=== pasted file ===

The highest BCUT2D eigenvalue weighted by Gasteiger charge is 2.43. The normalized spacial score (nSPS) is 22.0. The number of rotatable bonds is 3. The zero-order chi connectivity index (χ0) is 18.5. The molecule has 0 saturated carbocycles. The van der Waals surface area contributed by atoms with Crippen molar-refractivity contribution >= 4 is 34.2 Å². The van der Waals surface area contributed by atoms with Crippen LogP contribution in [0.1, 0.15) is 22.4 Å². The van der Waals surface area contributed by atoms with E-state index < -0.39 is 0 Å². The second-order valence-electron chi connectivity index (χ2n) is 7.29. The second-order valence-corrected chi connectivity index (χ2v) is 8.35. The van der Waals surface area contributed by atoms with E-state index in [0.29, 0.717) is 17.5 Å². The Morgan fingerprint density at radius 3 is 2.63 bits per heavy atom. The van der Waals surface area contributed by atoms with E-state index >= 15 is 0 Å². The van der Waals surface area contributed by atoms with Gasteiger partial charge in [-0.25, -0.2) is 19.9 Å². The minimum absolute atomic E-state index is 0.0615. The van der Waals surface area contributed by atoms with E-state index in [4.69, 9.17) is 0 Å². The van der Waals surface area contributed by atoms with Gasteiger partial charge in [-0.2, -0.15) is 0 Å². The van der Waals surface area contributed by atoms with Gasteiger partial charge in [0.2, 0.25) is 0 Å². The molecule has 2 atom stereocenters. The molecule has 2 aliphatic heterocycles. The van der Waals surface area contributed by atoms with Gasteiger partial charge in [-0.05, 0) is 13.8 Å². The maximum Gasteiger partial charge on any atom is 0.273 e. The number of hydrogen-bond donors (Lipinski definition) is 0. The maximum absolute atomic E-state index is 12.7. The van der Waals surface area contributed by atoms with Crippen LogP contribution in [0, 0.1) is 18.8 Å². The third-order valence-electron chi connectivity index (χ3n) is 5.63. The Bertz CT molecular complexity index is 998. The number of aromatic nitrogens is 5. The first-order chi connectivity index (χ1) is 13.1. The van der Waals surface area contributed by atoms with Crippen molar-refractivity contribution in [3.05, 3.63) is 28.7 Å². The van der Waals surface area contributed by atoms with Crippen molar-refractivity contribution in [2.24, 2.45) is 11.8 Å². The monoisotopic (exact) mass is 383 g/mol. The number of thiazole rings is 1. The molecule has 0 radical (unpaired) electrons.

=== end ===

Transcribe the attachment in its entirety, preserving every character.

The highest BCUT2D eigenvalue weighted by Gasteiger charge is 2.43. The normalized spacial score (nSPS) is 22.0. The number of rotatable bonds is 3. The zero-order chi connectivity index (χ0) is 18.5. The molecule has 0 saturated carbocycles. The van der Waals surface area contributed by atoms with Crippen molar-refractivity contribution >= 4 is 34.2 Å². The van der Waals surface area contributed by atoms with Crippen LogP contribution in [0.1, 0.15) is 22.4 Å². The van der Waals surface area contributed by atoms with E-state index < -0.39 is 0 Å². The second-order valence-electron chi connectivity index (χ2n) is 7.29. The second-order valence-corrected chi connectivity index (χ2v) is 8.35. The van der Waals surface area contributed by atoms with E-state index in [0.29, 0.717) is 17.5 Å². The Morgan fingerprint density at radius 3 is 2.63 bits per heavy atom. The van der Waals surface area contributed by atoms with E-state index >= 15 is 0 Å². The van der Waals surface area contributed by atoms with Gasteiger partial charge in [-0.25, -0.2) is 19.9 Å². The minimum absolute atomic E-state index is 0.0615. The van der Waals surface area contributed by atoms with E-state index in [4.69, 9.17) is 0 Å². The van der Waals surface area contributed by atoms with Gasteiger partial charge in [-0.2, -0.15) is 0 Å². The van der Waals surface area contributed by atoms with Gasteiger partial charge in [0.2, 0.25) is 0 Å². The molecule has 2 atom stereocenters. The molecule has 2 aliphatic heterocycles. The van der Waals surface area contributed by atoms with Gasteiger partial charge in [-0.05, 0) is 13.8 Å². The maximum Gasteiger partial charge on any atom is 0.273 e. The number of hydrogen-bond donors (Lipinski definition) is 0. The maximum absolute atomic E-state index is 12.7. The van der Waals surface area contributed by atoms with Crippen LogP contribution in [0, 0.1) is 18.8 Å². The third-order valence-electron chi connectivity index (χ3n) is 5.63. The Bertz CT molecular complexity index is 998. The number of aromatic nitrogens is 5. The first-order chi connectivity index (χ1) is 13.1. The van der Waals surface area contributed by atoms with Crippen molar-refractivity contribution in [3.05, 3.63) is 28.7 Å². The van der Waals surface area contributed by atoms with Crippen molar-refractivity contribution in [2.24, 2.45) is 11.8 Å². The monoisotopic (exact) mass is 383 g/mol. The number of thiazole rings is 1. The molecule has 0 radical (unpaired) electrons.